Houston — Oil and gas upstream activity in the US Gulf of Mexico could pick up in 2021, even as production is expected to dip slightly because of reduced drilling in 2020 stemming from the coronavirus pandemic, analysts said this week.
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"We expect 2021 to recover somewhat, so we should see well activity rise," said Justin Rostant, a Gulf of Mexico analyst for consultants Wood Mackenzie.
Rostant expects as many as 60 new deepwater wells drilled this year in the region, excluding sidetracks and bypass wells, against 52 in 2020 and 60 in 2019.
US Gulf operators applied for 75 drilling permits for US Gulf wells in 2019 (52 for wells deeper than 3,000 feet), but this fell to 61 last year (46 for wells deeper than 3,000 feet), Sami Yahya, an S&P Global Platts Analytics analyst, said.
Following the crude price decline in 2020, and several US Gulf project delays, offshore operators should largely focus this year on development drilling rather than exploration, Yahya said.
"There will be some potential exploration baked in if there are already contracts in place," he said. "But operators are trying to figure out their footing, at least for the first half of 2021. [They] have plenty of development work available to keep them busy for the rest of the decade."
Activity may pick up in the second-half 2021, Yahya added.
Average breakevens for the deepwater US Gulf have dropped substantially in recent years to about $47/b in 2020 from $68/b in 2014, and are not much above US shale's $43/b, according to Platts Analytics. Both have full-cycle project breakeven costs of $50/b. That compares to $40/b in for deepwater Brazil last year and $49/b for the North Sea.
Production to edge up in H2
Oil production in the US Gulf of Mexico, which according to the US Energy Information Administration hovers near or around 1.8 million b/d currently, will likely drop a bit by year-end to 1.75 million b/d.
EIA estimates H1 2022 production to rise to 1.8 million b/d and fall again to 1.7 million b/d in the second half of the year.
Platts Analytics sees output ending 2021 at 1.85 million b/d.
The coronavirus has interrupted and slowed offshore work schedules in 2020, caused upstream operators to slash budgets from low oil prices and impacted supply chains.
"Companies drilling development wells, conducting workovers and other interventions to stimulate production will help [offset production impacts], but may not be enough to drive growth" in 2021, Rostant said.
Shell and BP were slated to each bring on a large and medium-sized projects, respectively, this year, but the status of some are uncertain.
First oil from Shell's Vito field, with peak output estimated at 100,000 boe/d, was slated to come online this year but has been postponed to 2022 after a three-month scale-back to prevent spread of the coronavirus, Shell spokeswoman Cindy Babski, said.
The company's PowerNap field startup, with a projected 35,000 boe/d of peak output, was similarly postponed to 2022 on pandemic concerns, she said.
Shell's Perdido Phase 2 tieback well to its operated Perdido hub in the remote southern US Gulf, achieved first oil Jan. 2. It is the first of four wells expected to come online this year at that project, Babski said.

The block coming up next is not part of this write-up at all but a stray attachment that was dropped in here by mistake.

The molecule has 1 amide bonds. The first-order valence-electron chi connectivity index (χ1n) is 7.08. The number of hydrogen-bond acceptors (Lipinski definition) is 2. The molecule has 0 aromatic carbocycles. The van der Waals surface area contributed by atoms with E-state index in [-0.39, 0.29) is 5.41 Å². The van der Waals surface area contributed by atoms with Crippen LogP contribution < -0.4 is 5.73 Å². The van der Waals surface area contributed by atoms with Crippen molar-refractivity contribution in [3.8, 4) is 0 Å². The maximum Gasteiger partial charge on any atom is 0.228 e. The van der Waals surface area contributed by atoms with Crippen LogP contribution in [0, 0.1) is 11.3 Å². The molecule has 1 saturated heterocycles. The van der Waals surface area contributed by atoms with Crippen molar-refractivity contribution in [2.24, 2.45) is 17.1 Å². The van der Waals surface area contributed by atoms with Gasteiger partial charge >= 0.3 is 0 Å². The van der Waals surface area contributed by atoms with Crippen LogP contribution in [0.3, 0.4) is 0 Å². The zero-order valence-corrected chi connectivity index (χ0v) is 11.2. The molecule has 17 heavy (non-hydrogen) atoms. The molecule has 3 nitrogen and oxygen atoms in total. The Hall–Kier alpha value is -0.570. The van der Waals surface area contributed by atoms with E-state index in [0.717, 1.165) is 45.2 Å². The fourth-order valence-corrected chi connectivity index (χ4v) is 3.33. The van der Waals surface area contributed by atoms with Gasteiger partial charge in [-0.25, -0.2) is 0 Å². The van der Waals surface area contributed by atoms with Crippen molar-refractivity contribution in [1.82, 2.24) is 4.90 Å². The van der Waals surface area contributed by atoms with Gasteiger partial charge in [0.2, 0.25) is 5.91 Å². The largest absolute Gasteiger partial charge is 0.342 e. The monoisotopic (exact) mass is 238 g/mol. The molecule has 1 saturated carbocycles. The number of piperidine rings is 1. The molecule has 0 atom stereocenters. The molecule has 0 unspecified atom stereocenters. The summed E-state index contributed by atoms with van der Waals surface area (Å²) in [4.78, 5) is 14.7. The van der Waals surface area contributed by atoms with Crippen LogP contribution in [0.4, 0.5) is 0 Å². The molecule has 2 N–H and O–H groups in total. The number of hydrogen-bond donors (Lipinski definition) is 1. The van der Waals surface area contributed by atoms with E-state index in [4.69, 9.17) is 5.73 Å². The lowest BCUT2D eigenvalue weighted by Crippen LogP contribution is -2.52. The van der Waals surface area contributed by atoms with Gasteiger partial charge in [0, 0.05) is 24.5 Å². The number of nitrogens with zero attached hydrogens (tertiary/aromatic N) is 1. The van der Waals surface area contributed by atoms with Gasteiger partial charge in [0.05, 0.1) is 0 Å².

BP's 140,000 b/d Mad Dog 2 project, as well as its 50,000 boe/d Thunder Horse South Phase 2, were scheduled to come online in 2021, although some sources believe these could be pushed back to 2022 for similar reasons.
BP could not be reached for comment.
Delays to have limited impact
Yahya said the delays of the larger fields may not matter much to 2021 production in any case.
"Mad Dog 2 and Vito were coming online in late 2021, so their true impact to production [wouldn't] be felt until well into 2022 anyway, given a required ramp-up period that could take many months," he said.
In addition, an assortment of smaller fields are expected online this year, such as Murphy Oil's Calliope, at around 7,000 boe/d, and Ourse at around 6,500 boe/d, analysts said.
The ramp-up of fields that came online in 2020 but whose start-ups were interrupted by the most brutal hurricane season in at least 15 years will provide a boost to 2021 output.
For example, Talos' Bulleit field, estimated around 15,000 b/d, started up late last year, and the company's Kaleidoscope field was also due to come online in November, but a series of storm-related shut-ins delayed startup or resumption.
This year, Shell expects to sanction its deepwater Whale project and Total is expected to green light its North Platte field (75,000 b/d at peak), although Rostant believes North Platte won't be approved until 2022.
Equinor is likely to drill an appraisal well this year at its 2020 Monument discovery from earlier in 2020. And LLOG Exploration, a large but privately held producer, plans more development drilling on its existing fields this year.
And Hess, which returned in 2019 to US Gulf drilling after an absence of several years, took another pause in 2020 from lowered capex and activity. But analysts see it returning to exploration near term. As recently as November its CEO, John Hess, called the region a "core focus area" for the company, which is partnered with ExxonMobil in giant discoveries in Guyana.
"Operators will need to continue to drill to maintain their volumes; it's the nature of the beast," Yahya said.